Day Twenty-Nine: Thursday November 29, Vegetarians and Other Uses of Technology in The Restaurant

One of my favourite chefs in the city, Vanessa Yeung, dropped by during a stressful moment this morning. There were conflicting reports of whether or not our temporary liquor licence was approved by the AGCO, so I sent my partner to rush to the office and find out for himself. Vanessa, towing a bag full of beef flank satays marinated overnight in her ‘secret’ hoisin sauce, gave me a hug. I imagined her giving many such hugs to former Maple Leaf goaltender, Ed Belfour, when she was his private chef during his stay in Toronto. The “Eagle” had his share of disappointments here, too. The hug, of course, was a reminder that it was just a liquor licence, not anything of real consequence. It also reminded me that these self-perceived stressful moments are made out to be bigger than they are by virtue of: 1. lack of sleep; 2. lack of sleep; 3. and did I mention lack of sleep?

(Anyways, my partner returned with the licence.)

In the kitchen (where I am most happy when others are cooking), Vanessa pulled off one of the highlights of my week. Her “Hoisin Beef Satays” is a skewer of tender beef flank, marinated in her delicious home-made hoisin sauce. Like Vanessa herself, it is understated, subtle, with bursts of inspiration. Store-bought hoisin is dangerously high in sodium and MSG, and tastes heavy. Hers, natural and light, allowed the flank to be more than the “should-I-keep-it-or-dump-it?” cut of a cow, the easily-dismissed tag-along who is always overlooked beside the Brad “The Tenderloin” Pitt and Tom “The NY Strip” Cruise.I loved her interpretation of the classic Chinese skewered beef and knew that the other Yakitori Top Chefs would be having their own “stressful” moments when they saw her signature beside theirs.

Yahweh sent Nettie Cronish to me. One of our country’s leading natural and organic chefs, she makes me laugh out loud with her infinitely-entertaining Jewish family jokes and makes me feel instantly healthy whenever I  think of one of her vegetarian recipes. Her book, The Complete Idiot’s Guide To Being Vegetarian In Canada, made me blush when I read it the first time because I knew she was directing the title at me. So, it was with great honour that I accepted a signed dedication of her latest book, Everyday Flexitarian, to the restaurant (we will be carrying her books in the retail “department” of Seoul Food Co. and she was willing to give them to me at her cost- this woman’s generosity is bottomless). She has advanced the cause of healthy eating in the country more than any other chef I know. So, when she announced her submission to the Yakitori Top Chef menu to me, I knew that there would be a lot of love and giving there too. The “Curried Almond Nut Butter Tofu Tempeh Kebob” (and that’s the abbreviated name of the dish) is exactly what it says it is, but the curry is not overwhelming and there is much more to it than the thirteen syllables might suggest. I know that there is a word for “drop-dead delicious” in tofu-loving Korean. I will teach you how to say it after you try her dish.

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I want to do interesting things with the media technology in the restaurant ie. utilize to the max the state-of-the-art television sets in the space. At my last restaurant, I used to send ”thank you” emails to guests who just left my restaurant after dinner so that they could open it on their way to their car on their phones, and post Facebook pictures the same night that a party was held there. Now, I would like to do everything in real time on our own screens. ”Gratitude Tweets” on the front screen as people are leaving; live feeds of people in our restaurant on Facebook; spontaneous Instagram contests etc. I don’t know if we will execute it perfectly, but I do know that smart televisions will not tolerate us not interacting with it fully.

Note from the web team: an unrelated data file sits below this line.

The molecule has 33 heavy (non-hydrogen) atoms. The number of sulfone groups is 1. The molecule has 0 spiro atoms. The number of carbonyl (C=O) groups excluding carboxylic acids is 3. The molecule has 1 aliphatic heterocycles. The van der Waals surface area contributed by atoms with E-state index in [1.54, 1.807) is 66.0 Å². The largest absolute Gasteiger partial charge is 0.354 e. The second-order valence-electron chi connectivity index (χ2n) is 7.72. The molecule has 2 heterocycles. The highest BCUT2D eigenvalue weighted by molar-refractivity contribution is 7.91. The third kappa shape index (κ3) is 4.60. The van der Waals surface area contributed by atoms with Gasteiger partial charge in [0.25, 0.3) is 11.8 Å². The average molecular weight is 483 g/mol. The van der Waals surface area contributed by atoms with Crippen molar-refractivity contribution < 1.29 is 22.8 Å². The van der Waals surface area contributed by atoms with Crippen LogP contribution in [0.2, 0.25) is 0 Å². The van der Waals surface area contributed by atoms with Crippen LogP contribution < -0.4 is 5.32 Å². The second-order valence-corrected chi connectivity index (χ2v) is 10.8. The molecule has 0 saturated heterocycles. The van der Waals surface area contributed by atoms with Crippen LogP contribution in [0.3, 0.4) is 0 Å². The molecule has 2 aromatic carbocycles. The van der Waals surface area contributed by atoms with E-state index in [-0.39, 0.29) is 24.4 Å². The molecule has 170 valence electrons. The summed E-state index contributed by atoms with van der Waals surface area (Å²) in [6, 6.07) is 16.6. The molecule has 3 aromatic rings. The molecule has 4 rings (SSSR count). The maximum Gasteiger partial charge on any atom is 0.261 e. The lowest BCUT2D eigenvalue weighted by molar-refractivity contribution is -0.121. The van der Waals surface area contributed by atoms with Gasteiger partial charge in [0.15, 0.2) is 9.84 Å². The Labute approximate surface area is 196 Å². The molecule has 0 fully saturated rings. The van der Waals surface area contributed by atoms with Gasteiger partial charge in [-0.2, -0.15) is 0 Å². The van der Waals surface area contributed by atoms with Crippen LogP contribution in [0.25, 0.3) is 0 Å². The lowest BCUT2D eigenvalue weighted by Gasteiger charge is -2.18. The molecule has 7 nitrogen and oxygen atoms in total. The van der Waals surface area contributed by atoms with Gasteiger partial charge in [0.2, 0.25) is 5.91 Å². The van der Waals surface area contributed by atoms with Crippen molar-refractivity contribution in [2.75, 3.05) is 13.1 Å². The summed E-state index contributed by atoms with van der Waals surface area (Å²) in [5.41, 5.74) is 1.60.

Everyone who was working in the restaurant today was connected. It wasn’t just about a flat screen projecting images at us like a television set and, we, like automatons, mindlessly absorbing them. It was about engaging with information, people, and ideas that could take the restaurant, like any other business in this day-and-age, into the present moment. From sourcing the cheapest available binchotan charcoal for our yakitori grill, to looking for design ideas for our kimchi line (which will be sold at Seoul Food Co.), to finding out what other restaurants are putting on their bathroom walls- at no other time has it been easier to do this than now. Restaurateurs, unlike most other businesses, have been slower to use internet technologies. If you wanted to get ideas for floor tiles, for instance, you drove across town to find them, usually at another restaurant. It was about touch and feel. Today, we don’t have to spend that time on the road. Technology allows us to “touch” and “feel” it and expand our imagination about it potential use.     It is an investment of time and resources, but employees of our restaurant must be able to know what is going on out there- and interact with it in as real time as possible- to give us the competitive advantage.The day ended with a delightful FOH staff meeting and tasting. It was an opportunity for us talk about the food we were putting on our menu and to get to know each other personally, to glean from one another what was important to each of us: school, friends, family, rent. The next day, the women servers planned to meet at H&M to choose their restaurant uniforms together. Happy to not be a part of that discussion, but I trust that they will come up with something that works for both them and the restaurant. I thought about how their creativity and collaboration would contribute to the overall success of the restaurant and felt proud to have them on my team. 

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